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Research and Conservation in Southern Sonora, Mexico

Oak Woodland Gallery

 

Above two: Oak woodland near Maycoba, Sonora during the summer rainy season. Photos: Mark Dimmitt
Above two: At elevations normally vegetated with tropical deciduous forest, oak woodland occurs on volcanic gossans with hydrothermally altered soils. These soils are highly acidic and markedly different in color from adjacent unaltered soil, usually red. Left: near Tepoca, Sonora. Right: between Alamos and Rancho Santa Bárbara, Sonora; the altered soil is whitish on the left. The darker soil is covered with tropical deciduous forest. Photos: Mark Dimmitt
Above two: Sparsely-treed grassy meadows surrounded by oak-wooded hillsides at Los Pilares (left) and El Kípor, Sonora. Photos: T.R. Van Devender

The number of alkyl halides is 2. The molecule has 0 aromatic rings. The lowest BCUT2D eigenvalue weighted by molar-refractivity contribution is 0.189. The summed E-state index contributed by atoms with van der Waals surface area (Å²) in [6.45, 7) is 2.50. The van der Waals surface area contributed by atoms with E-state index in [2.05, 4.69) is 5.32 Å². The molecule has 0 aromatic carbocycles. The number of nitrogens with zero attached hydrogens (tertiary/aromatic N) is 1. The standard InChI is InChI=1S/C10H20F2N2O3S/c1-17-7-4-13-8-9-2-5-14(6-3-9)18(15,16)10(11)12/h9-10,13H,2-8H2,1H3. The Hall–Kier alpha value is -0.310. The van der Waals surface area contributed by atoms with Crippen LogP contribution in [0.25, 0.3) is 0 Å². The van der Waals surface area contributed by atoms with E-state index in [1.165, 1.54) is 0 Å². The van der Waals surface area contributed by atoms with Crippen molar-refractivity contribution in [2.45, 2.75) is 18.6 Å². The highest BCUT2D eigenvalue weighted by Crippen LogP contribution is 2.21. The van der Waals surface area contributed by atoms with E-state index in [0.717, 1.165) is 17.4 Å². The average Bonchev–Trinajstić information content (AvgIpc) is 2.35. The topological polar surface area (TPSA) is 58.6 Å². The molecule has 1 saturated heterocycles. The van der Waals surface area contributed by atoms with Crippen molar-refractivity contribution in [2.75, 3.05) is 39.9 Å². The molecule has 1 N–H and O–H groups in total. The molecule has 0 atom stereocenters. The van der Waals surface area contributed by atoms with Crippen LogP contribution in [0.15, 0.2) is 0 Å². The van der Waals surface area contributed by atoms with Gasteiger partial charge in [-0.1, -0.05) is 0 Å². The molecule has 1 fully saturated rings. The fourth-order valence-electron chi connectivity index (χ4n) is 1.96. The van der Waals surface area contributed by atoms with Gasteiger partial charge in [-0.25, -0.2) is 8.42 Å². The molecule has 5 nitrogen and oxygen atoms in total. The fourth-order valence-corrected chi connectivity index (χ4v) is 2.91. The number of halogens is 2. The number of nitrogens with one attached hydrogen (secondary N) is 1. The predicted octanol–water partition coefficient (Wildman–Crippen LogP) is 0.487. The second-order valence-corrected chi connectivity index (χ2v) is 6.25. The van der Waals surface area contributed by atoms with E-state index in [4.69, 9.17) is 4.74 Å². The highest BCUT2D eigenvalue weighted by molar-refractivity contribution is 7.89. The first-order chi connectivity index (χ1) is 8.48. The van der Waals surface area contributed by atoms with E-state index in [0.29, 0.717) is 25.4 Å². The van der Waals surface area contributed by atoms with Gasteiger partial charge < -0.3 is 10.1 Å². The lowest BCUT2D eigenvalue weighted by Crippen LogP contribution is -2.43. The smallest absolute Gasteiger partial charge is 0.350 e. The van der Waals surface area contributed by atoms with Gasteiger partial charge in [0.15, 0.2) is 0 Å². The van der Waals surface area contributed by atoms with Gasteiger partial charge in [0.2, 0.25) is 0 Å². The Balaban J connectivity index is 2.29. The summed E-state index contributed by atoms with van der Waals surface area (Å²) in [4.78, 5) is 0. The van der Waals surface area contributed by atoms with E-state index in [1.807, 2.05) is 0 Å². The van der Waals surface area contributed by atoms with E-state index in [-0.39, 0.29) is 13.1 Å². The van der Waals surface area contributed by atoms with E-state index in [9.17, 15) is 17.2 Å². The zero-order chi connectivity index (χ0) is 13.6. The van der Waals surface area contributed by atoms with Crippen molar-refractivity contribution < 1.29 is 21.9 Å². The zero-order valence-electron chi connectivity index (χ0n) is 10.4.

Trees may be sparse on thin soils or south-facing slopes. This community is also called oak grassland. East of Yécora, Sonora. Photo: T.R. Van Devender

At higher elevations and on good soils oak woodland may form nearly continuous canopies and become forest. Trail to Rancho Santa Bárbara, Sonora. Photo: S.A. Meyer

Rancho Santa Bárbara, northeast of Alamos, Sonora. Photo: S.A. Meyer

View toward San Bernardo, Sonora. Photo: Mark Dimmitt
Above two: Oak woodland in the Sierra de Mazatán, Sonora. Photos: Cory Martin
Above two: Transition between oak woodland and tropical deciduous forest on the trail to Rancho Santa Bárbara, Sonora. Photos: Martín G. Figueroa